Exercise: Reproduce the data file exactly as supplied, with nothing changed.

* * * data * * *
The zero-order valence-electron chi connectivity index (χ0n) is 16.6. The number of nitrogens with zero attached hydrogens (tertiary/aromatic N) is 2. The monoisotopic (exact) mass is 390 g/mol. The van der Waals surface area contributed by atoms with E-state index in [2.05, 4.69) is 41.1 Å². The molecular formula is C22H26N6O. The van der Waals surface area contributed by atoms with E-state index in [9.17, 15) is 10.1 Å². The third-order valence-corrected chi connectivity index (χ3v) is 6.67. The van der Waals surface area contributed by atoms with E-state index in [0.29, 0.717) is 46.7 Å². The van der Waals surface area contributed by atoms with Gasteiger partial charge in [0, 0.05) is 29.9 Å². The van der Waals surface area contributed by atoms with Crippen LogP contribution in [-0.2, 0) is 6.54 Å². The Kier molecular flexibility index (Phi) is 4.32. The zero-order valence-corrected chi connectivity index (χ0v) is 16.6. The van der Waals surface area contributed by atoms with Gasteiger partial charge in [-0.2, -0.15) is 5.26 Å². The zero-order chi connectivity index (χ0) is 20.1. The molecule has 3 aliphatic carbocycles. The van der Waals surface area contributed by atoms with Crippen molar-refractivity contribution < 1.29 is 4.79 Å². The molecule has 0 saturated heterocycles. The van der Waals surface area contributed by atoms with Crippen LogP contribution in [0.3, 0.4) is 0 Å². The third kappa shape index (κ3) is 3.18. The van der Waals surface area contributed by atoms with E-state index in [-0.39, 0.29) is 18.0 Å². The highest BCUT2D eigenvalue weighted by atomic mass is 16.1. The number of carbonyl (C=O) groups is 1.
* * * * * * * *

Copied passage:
The zero-order valence-electron chi connectivity index (χ0n) is 16.6. The number of nitrogens with zero attached hydrogens (tertiary/aromatic N) is 2. The monoisotopic (exact) mass is 390 g/mol. The van der Waals surface area contributed by atoms with E-state index in [2.05, 4.69) is 41.1 Å². The molecular formula is C22H26N6O. The van der Waals surface area contributed by atoms with E-state index in [9.17, 15) is 10.1 Å². The third-order valence-corrected chi connectivity index (χ3v) is 6.67. The van der Waals surface area contributed by atoms with E-state index in [0.29, 0.717) is 46.7 Å². The van der Waals surface area contributed by atoms with Gasteiger partial charge in [0, 0.05) is 29.9 Å². The van der Waals surface area contributed by atoms with Crippen LogP contribution in [-0.2, 0) is 6.54 Å². The Kier molecular flexibility index (Phi) is 4.32. The zero-order valence-corrected chi connectivity index (χ0v) is 16.6. The van der Waals surface area contributed by atoms with Gasteiger partial charge in [-0.2, -0.15) is 5.26 Å². The zero-order chi connectivity index (χ0) is 20.1. The molecule has 3 aliphatic carbocycles. The van der Waals surface area contributed by atoms with Crippen molar-refractivity contribution < 1.29 is 4.79 Å². The molecule has 0 saturated heterocycles. The van der Waals surface area contributed by atoms with Crippen LogP contribution in [0.3, 0.4) is 0 Å². The third kappa shape index (κ3) is 3.18. The van der Waals surface area contributed by atoms with E-state index in [-0.39, 0.29) is 18.0 Å². The highest BCUT2D eigenvalue weighted by atomic mass is 16.1. The number of carbonyl (C=O) groups is 1.